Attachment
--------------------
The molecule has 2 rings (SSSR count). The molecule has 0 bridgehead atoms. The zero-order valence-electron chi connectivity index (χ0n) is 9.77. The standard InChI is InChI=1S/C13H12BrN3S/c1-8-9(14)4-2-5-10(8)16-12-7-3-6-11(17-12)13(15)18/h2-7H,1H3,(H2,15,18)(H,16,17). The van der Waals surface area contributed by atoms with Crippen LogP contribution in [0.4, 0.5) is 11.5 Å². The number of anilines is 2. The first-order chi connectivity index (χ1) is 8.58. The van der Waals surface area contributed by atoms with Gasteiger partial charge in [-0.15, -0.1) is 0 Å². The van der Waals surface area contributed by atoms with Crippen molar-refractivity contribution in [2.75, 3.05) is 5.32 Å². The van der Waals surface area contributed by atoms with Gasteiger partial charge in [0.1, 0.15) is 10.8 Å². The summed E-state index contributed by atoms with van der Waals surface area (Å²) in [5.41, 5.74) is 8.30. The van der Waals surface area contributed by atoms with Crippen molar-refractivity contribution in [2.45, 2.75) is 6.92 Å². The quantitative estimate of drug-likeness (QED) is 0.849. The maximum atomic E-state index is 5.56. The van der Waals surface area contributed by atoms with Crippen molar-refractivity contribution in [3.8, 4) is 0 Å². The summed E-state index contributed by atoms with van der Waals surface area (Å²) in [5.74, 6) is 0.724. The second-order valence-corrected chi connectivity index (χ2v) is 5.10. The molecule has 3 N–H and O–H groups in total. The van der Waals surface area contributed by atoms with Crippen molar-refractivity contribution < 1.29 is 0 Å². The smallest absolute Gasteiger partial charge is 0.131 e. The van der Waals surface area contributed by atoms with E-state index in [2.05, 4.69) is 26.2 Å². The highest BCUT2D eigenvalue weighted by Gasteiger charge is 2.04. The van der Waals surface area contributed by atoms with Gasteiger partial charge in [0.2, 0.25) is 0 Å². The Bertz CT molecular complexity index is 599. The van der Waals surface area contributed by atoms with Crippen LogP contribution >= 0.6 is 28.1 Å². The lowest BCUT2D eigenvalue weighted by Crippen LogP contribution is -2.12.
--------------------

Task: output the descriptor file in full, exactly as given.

The molecule has 2 rings (SSSR count). The molecule has 0 bridgehead atoms. The zero-order valence-electron chi connectivity index (χ0n) is 9.77. The standard InChI is InChI=1S/C13H12BrN3S/c1-8-9(14)4-2-5-10(8)16-12-7-3-6-11(17-12)13(15)18/h2-7H,1H3,(H2,15,18)(H,16,17). The van der Waals surface area contributed by atoms with Crippen LogP contribution in [0.4, 0.5) is 11.5 Å². The number of anilines is 2. The first-order chi connectivity index (χ1) is 8.58. The van der Waals surface area contributed by atoms with Gasteiger partial charge in [-0.15, -0.1) is 0 Å². The van der Waals surface area contributed by atoms with Crippen molar-refractivity contribution in [2.75, 3.05) is 5.32 Å². The van der Waals surface area contributed by atoms with Gasteiger partial charge in [0.1, 0.15) is 10.8 Å². The summed E-state index contributed by atoms with van der Waals surface area (Å²) in [5.41, 5.74) is 8.30. The van der Waals surface area contributed by atoms with Crippen molar-refractivity contribution in [2.45, 2.75) is 6.92 Å². The quantitative estimate of drug-likeness (QED) is 0.849. The maximum atomic E-state index is 5.56. The van der Waals surface area contributed by atoms with Crippen molar-refractivity contribution in [3.8, 4) is 0 Å². The summed E-state index contributed by atoms with van der Waals surface area (Å²) in [5.74, 6) is 0.724. The second-order valence-corrected chi connectivity index (χ2v) is 5.10. The molecule has 3 N–H and O–H groups in total. The van der Waals surface area contributed by atoms with Crippen molar-refractivity contribution < 1.29 is 0 Å². The smallest absolute Gasteiger partial charge is 0.131 e. The van der Waals surface area contributed by atoms with E-state index in [2.05, 4.69) is 26.2 Å². The highest BCUT2D eigenvalue weighted by Gasteiger charge is 2.04. The van der Waals surface area contributed by atoms with Gasteiger partial charge in [0.2, 0.25) is 0 Å². The Bertz CT molecular complexity index is 599. The van der Waals surface area contributed by atoms with Crippen LogP contribution >= 0.6 is 28.1 Å². The lowest BCUT2D eigenvalue weighted by Crippen LogP contribution is -2.12.